Peace Prize win upholds place of journalism in democracy

Olav Njølstad, Secretary of the Norwegian Nobel Committee in a zoom interview with CCN.

The team at CCN is delighted to report that this year’s Nobel Peace Prize 2021 has been awarded to two journalists in the firing line for freedom of expression in their respective countries of Russia and the Philippines.

According to Reporters Without Borders (RSF) 50 journalists across the world were killed while working in 2020 and each year their work to uphold the community’s right to information gets more difficult.

CCN spoke directly with the Norwegian Nobel Committee Secretary, Olav Njølstad, on Monday, October 18, about the reasoning behind the awarding of the 2021 Peace Prize to these two journalists.

The journalists, Maria Ressa, from the Philippines and Dmitry Andreyevich Muratov of Russia share the million dollar prize in the words of the Nobel Peace Prize committee “for their efforts to safeguard freedom of expression, which is a precondition for democracy and lasting peace”.

The Committee, made up of members appointed by the Norwegian Parliament noted that the two journalists were “..representatives of all journalists who stand up for this ideal in a world in which democracy and freedom of the press face increasingly adverse conditions”.

These new Nobel laureates join a group of celebrated individuals and organisations that include Nelson Mandela, Liu Xiaobo, Mikhail Gorbachev, Jimmy Carter, Shirin Ebadi, Barack Obama, Jody Williams, Jose Ramos-Horta, The Dalai Lama (14th), Mother Teresa, Lech Walesa, Willy Brandt, Martin Luther King Jr and organisations including the International Campaign to Abolish Nuclear Weapons (ICAN), Red Cross, Intergovernmental Panel on Climate Change (IPCC), International Atomic Energy Agency (IAEA), Médecins Sans Frontières and United Nations Peacekeeping Forces.

The Nobel Peace Prize Committee said democracy must stick to independent journalism if it is to work in building trust across the world.

It said free, independent and fact-based journalism served to protect against abuse of power, lies and war propaganda.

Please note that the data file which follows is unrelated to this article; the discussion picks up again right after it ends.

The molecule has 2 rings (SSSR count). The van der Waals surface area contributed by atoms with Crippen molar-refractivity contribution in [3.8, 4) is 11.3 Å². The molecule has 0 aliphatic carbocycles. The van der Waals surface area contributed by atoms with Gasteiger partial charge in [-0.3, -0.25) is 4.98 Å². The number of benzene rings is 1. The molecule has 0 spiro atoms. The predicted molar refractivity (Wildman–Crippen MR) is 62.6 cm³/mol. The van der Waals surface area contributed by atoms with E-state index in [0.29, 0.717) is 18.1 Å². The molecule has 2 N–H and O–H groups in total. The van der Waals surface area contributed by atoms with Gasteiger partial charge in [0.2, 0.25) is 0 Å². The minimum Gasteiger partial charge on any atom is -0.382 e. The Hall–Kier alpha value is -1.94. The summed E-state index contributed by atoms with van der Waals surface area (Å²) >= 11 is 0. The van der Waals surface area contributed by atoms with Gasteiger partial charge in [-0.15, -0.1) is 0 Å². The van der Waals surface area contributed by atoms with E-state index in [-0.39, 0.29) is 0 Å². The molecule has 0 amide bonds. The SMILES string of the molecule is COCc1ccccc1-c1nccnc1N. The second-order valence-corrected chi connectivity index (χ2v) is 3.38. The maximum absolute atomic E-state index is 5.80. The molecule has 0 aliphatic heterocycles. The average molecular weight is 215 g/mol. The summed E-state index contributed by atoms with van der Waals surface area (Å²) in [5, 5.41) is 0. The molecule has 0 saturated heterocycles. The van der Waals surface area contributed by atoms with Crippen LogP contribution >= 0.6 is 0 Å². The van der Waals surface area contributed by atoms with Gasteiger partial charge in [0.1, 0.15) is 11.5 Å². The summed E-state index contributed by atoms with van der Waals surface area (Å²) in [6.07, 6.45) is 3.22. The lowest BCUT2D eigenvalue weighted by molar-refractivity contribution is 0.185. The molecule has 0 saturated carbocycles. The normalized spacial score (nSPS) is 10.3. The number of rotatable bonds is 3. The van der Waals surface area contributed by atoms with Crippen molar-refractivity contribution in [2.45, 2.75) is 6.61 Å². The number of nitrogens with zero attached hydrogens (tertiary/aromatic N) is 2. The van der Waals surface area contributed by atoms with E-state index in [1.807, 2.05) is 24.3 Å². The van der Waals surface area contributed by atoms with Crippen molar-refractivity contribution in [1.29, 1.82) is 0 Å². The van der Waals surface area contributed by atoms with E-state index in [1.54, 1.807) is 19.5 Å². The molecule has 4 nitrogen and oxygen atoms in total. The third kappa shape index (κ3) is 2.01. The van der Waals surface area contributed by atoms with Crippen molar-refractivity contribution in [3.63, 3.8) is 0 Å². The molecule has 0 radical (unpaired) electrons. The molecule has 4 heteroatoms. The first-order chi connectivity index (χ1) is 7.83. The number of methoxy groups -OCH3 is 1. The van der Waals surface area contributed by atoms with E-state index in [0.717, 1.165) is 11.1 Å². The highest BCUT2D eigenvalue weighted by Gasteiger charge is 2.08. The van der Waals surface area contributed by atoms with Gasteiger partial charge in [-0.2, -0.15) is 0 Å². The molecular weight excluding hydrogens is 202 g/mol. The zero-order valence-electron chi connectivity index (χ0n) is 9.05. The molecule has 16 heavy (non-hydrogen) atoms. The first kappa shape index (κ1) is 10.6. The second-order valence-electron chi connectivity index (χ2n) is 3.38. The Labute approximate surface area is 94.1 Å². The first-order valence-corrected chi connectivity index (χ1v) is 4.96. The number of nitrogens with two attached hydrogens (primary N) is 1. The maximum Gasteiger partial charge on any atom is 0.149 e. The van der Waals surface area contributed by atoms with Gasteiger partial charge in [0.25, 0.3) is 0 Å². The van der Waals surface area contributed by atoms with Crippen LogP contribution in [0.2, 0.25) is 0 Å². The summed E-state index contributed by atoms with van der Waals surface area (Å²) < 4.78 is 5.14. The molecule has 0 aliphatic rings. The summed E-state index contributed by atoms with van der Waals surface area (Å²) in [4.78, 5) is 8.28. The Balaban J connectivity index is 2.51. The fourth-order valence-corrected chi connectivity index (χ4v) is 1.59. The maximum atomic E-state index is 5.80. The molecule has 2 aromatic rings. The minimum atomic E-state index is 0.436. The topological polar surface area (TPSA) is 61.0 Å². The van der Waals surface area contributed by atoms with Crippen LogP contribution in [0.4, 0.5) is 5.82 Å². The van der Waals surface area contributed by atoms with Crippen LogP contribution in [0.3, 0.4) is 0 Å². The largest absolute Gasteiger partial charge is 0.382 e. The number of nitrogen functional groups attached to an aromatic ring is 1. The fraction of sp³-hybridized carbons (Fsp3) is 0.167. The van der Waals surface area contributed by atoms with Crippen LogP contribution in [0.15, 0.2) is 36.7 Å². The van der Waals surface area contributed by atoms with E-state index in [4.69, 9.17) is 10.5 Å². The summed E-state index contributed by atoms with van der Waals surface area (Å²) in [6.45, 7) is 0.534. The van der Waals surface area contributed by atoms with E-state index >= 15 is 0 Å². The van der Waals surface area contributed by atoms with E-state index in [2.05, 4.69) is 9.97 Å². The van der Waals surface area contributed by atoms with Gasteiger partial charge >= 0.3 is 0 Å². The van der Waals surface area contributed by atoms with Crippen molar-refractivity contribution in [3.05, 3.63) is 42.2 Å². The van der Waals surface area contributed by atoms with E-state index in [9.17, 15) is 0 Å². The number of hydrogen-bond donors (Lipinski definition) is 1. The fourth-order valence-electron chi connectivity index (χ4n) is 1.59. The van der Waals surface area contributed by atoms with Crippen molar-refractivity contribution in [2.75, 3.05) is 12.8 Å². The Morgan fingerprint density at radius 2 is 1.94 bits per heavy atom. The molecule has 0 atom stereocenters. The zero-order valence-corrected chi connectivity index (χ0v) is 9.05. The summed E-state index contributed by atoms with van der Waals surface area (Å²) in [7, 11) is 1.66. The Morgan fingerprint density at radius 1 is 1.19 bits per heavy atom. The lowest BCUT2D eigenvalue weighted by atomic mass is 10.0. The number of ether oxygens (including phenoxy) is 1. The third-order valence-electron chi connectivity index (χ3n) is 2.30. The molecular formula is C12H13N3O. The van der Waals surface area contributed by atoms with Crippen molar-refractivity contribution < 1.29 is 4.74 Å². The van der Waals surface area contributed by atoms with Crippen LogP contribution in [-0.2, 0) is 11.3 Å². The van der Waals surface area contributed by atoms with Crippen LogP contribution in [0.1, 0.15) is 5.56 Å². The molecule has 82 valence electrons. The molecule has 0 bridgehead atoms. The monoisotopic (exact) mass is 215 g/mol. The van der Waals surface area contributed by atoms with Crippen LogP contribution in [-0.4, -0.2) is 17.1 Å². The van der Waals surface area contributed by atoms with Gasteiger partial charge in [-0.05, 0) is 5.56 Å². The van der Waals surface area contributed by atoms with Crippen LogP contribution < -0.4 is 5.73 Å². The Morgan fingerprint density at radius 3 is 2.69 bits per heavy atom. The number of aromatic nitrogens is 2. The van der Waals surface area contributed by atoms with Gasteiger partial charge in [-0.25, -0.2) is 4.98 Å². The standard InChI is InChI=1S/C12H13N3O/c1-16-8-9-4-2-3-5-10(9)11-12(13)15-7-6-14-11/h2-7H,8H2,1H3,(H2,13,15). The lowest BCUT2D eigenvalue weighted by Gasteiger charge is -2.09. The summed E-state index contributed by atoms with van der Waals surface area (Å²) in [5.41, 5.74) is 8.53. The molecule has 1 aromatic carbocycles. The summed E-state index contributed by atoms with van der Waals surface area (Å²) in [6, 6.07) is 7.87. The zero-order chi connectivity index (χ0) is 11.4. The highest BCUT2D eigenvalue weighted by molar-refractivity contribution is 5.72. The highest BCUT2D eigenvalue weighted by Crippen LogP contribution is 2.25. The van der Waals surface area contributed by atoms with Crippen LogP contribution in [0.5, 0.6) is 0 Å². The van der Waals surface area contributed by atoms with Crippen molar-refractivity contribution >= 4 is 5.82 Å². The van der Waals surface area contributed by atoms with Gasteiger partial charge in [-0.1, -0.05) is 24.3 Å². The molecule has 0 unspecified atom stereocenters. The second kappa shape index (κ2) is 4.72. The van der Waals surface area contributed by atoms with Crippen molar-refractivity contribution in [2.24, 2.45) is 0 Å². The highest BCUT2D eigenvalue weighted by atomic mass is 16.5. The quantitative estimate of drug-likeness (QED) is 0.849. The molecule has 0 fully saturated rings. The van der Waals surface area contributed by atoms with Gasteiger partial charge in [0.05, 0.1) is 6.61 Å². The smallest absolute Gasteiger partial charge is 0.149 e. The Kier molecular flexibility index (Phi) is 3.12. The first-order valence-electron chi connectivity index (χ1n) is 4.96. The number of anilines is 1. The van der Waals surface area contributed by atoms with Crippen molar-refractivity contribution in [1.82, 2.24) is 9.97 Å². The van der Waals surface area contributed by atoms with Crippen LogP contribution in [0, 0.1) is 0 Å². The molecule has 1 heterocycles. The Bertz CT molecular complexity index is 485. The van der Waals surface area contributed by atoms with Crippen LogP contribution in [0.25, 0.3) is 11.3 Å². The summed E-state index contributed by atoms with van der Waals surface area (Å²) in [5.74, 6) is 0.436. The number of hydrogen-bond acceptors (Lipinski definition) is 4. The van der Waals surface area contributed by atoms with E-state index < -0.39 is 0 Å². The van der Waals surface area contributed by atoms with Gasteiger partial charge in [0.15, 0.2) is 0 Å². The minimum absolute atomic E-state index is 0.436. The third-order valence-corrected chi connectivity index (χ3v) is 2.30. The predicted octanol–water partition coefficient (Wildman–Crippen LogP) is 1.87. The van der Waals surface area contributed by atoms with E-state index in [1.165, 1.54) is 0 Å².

Berit Reiss-Andersen, Chair of the Nobel Committee said: “The Norwegian Nobel Committee is convinced that freedom of expression and freedom of information help to ensure an informed public.

“These rights are crucial prerequisites for democracy and protect against war and conflict.

“The award of the Nobel Peace Prize to Maria Ressa and Dmitry Muratov is intended to underscore the importance of protecting and defending these fundamental rights.

“Without freedom of expression and freedom of the press, it will be difficult to successfully promote fraternity between nations, disarmament and a better world order to succeed in our time.”

CCN’s David Abrahams in interview with the Norwegian Nobel Committee Secretary Olav Njølstad

This year’s award of the Nobel Peace Prize is anchored in the provisions of Alfred Nobel’s will that funded the first prizes in 1901.

Alfred Nobel was one of the world’s most successful industrialists and his last will and testament created the Nobel Prizes in five categories: Physics; Chemistry; Medicine; Literature; and Peace.

A sixth prize in Economic Sciences was funded by the Swedish Central Bank in 1968 though it strictly is not a Nobel Prize but a prize of the Royal Swedish Academy of Sciences using the same principles of the Nobel Prizes.

All the prizes are formally awarded in the second week of December in Oslo and Stockholm.

This year’s festivities will be a mixture of digital and physical events, many will be streamed and possible to follow online.

Go to for details.

The full video interview and interview transcript is available at the video section of the CCN website.

David Abrahams